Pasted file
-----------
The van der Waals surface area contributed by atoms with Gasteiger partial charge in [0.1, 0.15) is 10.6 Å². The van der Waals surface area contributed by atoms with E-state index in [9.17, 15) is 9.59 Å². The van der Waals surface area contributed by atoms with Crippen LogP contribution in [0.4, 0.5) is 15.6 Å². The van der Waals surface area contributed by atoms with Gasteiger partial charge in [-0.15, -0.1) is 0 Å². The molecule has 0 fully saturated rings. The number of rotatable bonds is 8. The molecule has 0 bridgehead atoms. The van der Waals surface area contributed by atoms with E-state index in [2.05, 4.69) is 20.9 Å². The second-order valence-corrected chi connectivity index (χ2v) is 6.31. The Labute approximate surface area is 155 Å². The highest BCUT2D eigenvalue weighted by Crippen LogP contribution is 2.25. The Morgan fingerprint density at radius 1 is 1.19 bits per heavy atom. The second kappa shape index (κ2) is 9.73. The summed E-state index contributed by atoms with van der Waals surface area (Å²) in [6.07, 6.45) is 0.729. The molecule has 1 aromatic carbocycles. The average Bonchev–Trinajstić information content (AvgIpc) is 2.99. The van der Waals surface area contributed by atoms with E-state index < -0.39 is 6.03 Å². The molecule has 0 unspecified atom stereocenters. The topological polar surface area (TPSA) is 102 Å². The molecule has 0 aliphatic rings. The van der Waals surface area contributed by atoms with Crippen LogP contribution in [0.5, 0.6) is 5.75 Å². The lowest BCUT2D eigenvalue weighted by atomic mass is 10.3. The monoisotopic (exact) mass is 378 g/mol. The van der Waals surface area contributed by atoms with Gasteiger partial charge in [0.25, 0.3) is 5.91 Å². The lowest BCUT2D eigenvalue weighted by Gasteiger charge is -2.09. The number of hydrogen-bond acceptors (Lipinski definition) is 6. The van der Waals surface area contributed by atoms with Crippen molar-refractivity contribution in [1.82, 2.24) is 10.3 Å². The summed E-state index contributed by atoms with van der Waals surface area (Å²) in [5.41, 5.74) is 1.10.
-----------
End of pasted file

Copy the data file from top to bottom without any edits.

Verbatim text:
The van der Waals surface area contributed by atoms with Gasteiger partial charge in [0.1, 0.15) is 10.6 Å². The van der Waals surface area contributed by atoms with E-state index in [9.17, 15) is 9.59 Å². The van der Waals surface area contributed by atoms with Crippen LogP contribution in [0.4, 0.5) is 15.6 Å². The van der Waals surface area contributed by atoms with Gasteiger partial charge in [-0.15, -0.1) is 0 Å². The molecule has 0 fully saturated rings. The number of rotatable bonds is 8. The molecule has 0 bridgehead atoms. The van der Waals surface area contributed by atoms with E-state index in [2.05, 4.69) is 20.9 Å². The second-order valence-corrected chi connectivity index (χ2v) is 6.31. The Labute approximate surface area is 155 Å². The highest BCUT2D eigenvalue weighted by Crippen LogP contribution is 2.25. The Morgan fingerprint density at radius 1 is 1.19 bits per heavy atom. The second kappa shape index (κ2) is 9.73. The summed E-state index contributed by atoms with van der Waals surface area (Å²) in [6.07, 6.45) is 0.729. The molecule has 1 aromatic carbocycles. The average Bonchev–Trinajstić information content (AvgIpc) is 2.99. The van der Waals surface area contributed by atoms with E-state index < -0.39 is 6.03 Å². The molecule has 0 unspecified atom stereocenters. The topological polar surface area (TPSA) is 102 Å². The molecule has 0 aliphatic rings. The van der Waals surface area contributed by atoms with Crippen LogP contribution in [0.5, 0.6) is 5.75 Å². The lowest BCUT2D eigenvalue weighted by atomic mass is 10.3. The monoisotopic (exact) mass is 378 g/mol. The van der Waals surface area contributed by atoms with Gasteiger partial charge in [0.25, 0.3) is 5.91 Å². The lowest BCUT2D eigenvalue weighted by Gasteiger charge is -2.09. The number of hydrogen-bond acceptors (Lipinski definition) is 6. The van der Waals surface area contributed by atoms with Crippen molar-refractivity contribution in [1.82, 2.24) is 10.3 Å². The summed E-state index contributed by atoms with van der Waals surface area (Å²) in [5.41, 5.74) is 1.10.